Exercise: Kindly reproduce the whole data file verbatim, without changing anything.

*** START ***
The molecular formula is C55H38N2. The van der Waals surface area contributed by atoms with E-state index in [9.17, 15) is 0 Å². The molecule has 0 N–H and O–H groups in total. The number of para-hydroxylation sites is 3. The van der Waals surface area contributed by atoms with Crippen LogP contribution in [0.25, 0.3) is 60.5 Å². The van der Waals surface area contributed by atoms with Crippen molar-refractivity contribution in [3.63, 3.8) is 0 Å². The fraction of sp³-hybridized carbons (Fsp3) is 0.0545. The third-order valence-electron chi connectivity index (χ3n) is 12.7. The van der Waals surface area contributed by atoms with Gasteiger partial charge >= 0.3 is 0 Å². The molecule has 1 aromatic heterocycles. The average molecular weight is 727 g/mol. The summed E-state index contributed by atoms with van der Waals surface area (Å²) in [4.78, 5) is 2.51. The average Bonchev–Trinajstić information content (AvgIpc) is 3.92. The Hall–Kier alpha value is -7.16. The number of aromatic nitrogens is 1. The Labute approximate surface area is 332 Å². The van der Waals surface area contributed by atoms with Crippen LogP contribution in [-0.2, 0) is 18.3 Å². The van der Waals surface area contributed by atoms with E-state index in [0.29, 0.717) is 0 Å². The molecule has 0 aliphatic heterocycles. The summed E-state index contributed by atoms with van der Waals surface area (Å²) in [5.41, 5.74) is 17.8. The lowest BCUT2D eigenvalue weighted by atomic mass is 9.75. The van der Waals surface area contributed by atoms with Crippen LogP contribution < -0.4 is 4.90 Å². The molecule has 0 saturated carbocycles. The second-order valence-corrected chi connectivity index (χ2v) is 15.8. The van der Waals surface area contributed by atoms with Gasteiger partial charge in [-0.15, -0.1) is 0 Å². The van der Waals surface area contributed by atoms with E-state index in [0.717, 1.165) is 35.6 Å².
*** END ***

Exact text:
The molecular formula is C55H38N2. The van der Waals surface area contributed by atoms with E-state index in [9.17, 15) is 0 Å². The molecule has 0 N–H and O–H groups in total. The number of para-hydroxylation sites is 3. The van der Waals surface area contributed by atoms with Crippen LogP contribution in [0.25, 0.3) is 60.5 Å². The van der Waals surface area contributed by atoms with Crippen molar-refractivity contribution in [3.63, 3.8) is 0 Å². The fraction of sp³-hybridized carbons (Fsp3) is 0.0545. The third-order valence-electron chi connectivity index (χ3n) is 12.7. The van der Waals surface area contributed by atoms with Gasteiger partial charge >= 0.3 is 0 Å². The molecule has 1 aromatic heterocycles. The average molecular weight is 727 g/mol. The summed E-state index contributed by atoms with van der Waals surface area (Å²) in [4.78, 5) is 2.51. The average Bonchev–Trinajstić information content (AvgIpc) is 3.92. The Hall–Kier alpha value is -7.16. The number of aromatic nitrogens is 1. The Labute approximate surface area is 332 Å². The van der Waals surface area contributed by atoms with Crippen LogP contribution in [-0.2, 0) is 18.3 Å². The van der Waals surface area contributed by atoms with E-state index in [0.29, 0.717) is 0 Å². The molecule has 0 aliphatic heterocycles. The summed E-state index contributed by atoms with van der Waals surface area (Å²) in [5.41, 5.74) is 17.8. The lowest BCUT2D eigenvalue weighted by atomic mass is 9.75. The van der Waals surface area contributed by atoms with Crippen LogP contribution < -0.4 is 4.90 Å². The molecule has 0 saturated carbocycles. The second-order valence-corrected chi connectivity index (χ2v) is 15.8. The van der Waals surface area contributed by atoms with Gasteiger partial charge in [-0.15, -0.1) is 0 Å². The van der Waals surface area contributed by atoms with E-state index in [0.717, 1.165) is 35.6 Å².